• CO2 emissions from coal fired power stations –  1 Tonne per mW hour.
  • (Elemental) carbon in coal 60% by weight, (elemental) sulphur in coal 1% by weight.
  • Carbon price $A100/tonne CO2 (expected minimum price required to fund Carbon Capture & Storage)
  • Take a high-end Sulphur price of $A900/tonne SO2 (US$ 600 per ton – a typical high price)
  • Retail price of electricity = A15c per kW hour = $A150 per mW hour

Using this data, under a carbon trading scheme, electricity would go from $150/mW hour to $250/mW hour (an increase of 67%). Under a sulphur trading scheme (even using a high sulphur price), power would go from $150/mW hour to $161/mW hour (a 7% increase.). In other words, a carbon trading scheme is around 10 times less cost effective (per unit of power generated) than a sulphur trading scheme, and would be at least 20 times less cost effective if the IEA carbon price of $225 is used. For more information on this matter go here.

2. The technology to scrub out SO2 and nitrogen oxides from commercial power generation is cheap, universal and well established. However, the technology of carbon capture and storage in large scale commercial application is as yet untested, with its universal application in power generation expected to be at least 20 years away. See here,  Chart 6.29.

9 thoughts on “Effectiveness and affordability of an ETS

  1. So you’re telling us that cap and trade is an unworkable shoddy arrangement? Of course it is.

    It’s the most appalling thing I’ve seen devised for a while now.

  2. Notwithstanding the lack of logic we are going to get some sort of cap and trade system imposed on us. The EU already has one and the US seems to be heading in that direction. Our bunch of donkeys won’t be willing to argue to the contrary.

    My interest is in what comes next. It’s inevitable there will be depressed economic growth and increased unemployment. There will also be a debate about whether countries like China, India and Brazil should be forced to curtail their growth by adopting a similar system. Carbon-based protectionism is fairly likely, resulting in more depressed economic growth.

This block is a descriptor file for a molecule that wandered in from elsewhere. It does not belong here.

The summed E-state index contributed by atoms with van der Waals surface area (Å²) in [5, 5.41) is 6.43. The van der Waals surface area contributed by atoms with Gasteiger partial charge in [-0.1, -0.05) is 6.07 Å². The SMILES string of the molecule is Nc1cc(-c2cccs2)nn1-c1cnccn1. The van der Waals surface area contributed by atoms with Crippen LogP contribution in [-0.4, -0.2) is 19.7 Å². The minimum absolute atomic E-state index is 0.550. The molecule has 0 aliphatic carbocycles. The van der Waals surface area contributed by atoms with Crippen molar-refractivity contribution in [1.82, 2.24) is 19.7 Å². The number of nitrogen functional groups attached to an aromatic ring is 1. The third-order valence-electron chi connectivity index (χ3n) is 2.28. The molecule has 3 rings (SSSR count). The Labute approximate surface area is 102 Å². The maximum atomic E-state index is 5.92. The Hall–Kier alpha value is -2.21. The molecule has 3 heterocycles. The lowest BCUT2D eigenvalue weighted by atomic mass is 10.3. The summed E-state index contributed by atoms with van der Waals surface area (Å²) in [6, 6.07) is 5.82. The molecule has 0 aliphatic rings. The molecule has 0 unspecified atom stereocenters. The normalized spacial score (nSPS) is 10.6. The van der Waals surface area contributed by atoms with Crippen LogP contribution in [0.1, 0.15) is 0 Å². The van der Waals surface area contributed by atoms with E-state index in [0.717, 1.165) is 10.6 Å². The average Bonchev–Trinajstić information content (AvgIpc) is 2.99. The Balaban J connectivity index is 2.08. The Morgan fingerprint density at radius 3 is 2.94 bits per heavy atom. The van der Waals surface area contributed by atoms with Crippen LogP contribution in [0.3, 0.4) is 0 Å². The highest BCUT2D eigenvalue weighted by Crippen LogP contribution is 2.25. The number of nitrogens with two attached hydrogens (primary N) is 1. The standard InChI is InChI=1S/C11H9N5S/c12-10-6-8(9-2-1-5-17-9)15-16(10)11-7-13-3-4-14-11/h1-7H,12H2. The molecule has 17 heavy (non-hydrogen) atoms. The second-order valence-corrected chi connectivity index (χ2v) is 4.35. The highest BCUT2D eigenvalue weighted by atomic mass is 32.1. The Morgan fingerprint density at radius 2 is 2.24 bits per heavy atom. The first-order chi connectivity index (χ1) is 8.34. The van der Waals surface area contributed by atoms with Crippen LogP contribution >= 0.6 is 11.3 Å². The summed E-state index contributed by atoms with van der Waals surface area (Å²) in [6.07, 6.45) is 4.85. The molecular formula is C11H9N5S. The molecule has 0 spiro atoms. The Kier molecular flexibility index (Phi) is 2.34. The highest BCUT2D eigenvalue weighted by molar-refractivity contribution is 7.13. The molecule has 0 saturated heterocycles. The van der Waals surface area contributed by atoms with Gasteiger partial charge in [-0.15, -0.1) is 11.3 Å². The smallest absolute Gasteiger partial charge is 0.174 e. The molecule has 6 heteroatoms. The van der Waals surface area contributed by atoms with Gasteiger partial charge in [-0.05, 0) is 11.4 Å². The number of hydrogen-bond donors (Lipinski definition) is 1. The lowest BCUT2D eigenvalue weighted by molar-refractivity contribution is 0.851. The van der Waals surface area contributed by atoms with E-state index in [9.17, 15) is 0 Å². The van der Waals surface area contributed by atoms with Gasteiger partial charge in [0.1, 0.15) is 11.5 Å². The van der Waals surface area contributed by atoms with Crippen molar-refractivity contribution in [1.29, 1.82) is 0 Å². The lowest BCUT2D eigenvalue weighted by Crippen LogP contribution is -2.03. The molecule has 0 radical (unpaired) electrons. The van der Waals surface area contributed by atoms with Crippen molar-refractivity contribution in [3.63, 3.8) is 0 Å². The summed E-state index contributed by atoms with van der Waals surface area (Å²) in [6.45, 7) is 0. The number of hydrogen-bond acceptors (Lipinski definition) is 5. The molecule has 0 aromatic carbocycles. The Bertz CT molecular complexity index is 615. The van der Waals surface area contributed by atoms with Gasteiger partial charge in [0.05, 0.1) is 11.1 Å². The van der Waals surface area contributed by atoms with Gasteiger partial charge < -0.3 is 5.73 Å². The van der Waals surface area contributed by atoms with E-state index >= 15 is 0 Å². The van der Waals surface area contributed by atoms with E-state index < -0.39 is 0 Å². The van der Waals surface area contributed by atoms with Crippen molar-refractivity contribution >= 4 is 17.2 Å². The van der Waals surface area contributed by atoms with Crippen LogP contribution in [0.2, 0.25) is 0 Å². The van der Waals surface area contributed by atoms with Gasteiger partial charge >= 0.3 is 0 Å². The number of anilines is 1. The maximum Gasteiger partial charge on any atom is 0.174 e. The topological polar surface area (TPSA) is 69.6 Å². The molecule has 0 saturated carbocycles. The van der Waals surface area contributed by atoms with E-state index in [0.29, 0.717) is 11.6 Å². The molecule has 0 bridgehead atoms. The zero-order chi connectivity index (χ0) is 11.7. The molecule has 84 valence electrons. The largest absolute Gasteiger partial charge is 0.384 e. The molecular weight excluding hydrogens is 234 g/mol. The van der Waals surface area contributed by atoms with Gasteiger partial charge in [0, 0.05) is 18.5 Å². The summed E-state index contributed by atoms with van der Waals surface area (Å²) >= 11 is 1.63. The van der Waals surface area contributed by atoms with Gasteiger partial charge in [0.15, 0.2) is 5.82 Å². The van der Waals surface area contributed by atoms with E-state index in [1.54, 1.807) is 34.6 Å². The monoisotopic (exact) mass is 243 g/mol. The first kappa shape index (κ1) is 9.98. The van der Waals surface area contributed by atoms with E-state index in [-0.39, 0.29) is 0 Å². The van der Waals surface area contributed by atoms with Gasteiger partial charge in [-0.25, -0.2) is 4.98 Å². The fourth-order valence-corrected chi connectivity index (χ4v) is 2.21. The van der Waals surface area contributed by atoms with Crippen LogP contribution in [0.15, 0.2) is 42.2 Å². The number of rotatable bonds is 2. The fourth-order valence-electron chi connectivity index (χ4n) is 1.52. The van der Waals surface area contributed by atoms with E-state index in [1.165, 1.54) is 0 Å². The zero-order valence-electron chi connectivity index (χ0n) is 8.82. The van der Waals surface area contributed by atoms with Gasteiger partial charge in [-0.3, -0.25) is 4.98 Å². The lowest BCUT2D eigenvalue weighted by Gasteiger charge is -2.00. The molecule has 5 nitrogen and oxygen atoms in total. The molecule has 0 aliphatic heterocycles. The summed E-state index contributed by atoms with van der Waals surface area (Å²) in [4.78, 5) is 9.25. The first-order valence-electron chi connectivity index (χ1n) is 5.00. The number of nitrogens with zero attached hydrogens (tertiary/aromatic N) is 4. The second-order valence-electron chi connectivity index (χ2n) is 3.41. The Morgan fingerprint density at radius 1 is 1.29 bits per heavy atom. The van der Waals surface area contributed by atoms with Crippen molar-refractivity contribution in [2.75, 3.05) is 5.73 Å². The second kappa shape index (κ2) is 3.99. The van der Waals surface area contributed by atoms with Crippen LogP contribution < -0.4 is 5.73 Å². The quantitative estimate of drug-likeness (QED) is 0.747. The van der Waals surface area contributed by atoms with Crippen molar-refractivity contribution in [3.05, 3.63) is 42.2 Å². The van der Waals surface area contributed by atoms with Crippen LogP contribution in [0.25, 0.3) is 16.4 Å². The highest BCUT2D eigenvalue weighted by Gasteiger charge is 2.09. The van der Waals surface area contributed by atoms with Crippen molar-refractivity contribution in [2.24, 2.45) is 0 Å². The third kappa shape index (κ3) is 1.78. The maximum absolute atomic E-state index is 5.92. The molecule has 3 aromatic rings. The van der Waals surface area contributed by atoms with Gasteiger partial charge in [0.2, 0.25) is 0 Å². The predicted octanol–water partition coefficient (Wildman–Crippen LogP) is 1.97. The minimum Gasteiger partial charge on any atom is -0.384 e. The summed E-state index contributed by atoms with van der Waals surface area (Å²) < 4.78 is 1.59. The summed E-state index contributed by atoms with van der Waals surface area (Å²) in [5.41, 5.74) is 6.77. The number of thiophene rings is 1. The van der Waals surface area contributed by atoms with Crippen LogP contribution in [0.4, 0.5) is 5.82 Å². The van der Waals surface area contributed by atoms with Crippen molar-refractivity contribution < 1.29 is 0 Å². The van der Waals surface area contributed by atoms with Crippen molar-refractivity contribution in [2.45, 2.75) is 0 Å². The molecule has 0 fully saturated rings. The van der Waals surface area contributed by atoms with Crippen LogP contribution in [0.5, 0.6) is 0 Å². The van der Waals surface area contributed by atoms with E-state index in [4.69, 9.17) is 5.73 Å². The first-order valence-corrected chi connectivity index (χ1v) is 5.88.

Australia could ultimately do very poorly out of it. The countries that switch to nuclear energy will have a comparative advantage they won’t want to lose, so there’ll be reluctance to give ground on coal.

    Where that will all lead in political terms is anyone’s guess. You would logically expect any government that caused such a mess to lose public support at some stage, but Spain has 17% unemployment and the socialists are still in government. The peasants don’t inevitably start revolting.

  3. An ETS that effectively cut greenhouse concentrations would cost a lot. I don’t think politicians will follow that path. I think it more likely they’ll introduce a half-arsed scheme which is ineffective and only a bit costly. Most of the cost will be hidden inside continued economic growth and will be hard to notice.

  4. John H

    they’re going to slow down the GDP potential which has been accelerating at a faster clip over the last 40 years.

  5. An ETS ramped up over time is likely to depress wages growth rather than cause unemployment. Still not a good thing. Although if it came with tax cuts in other areas the bad stuff could be somewhat neutralised.

  6. Hi Terje,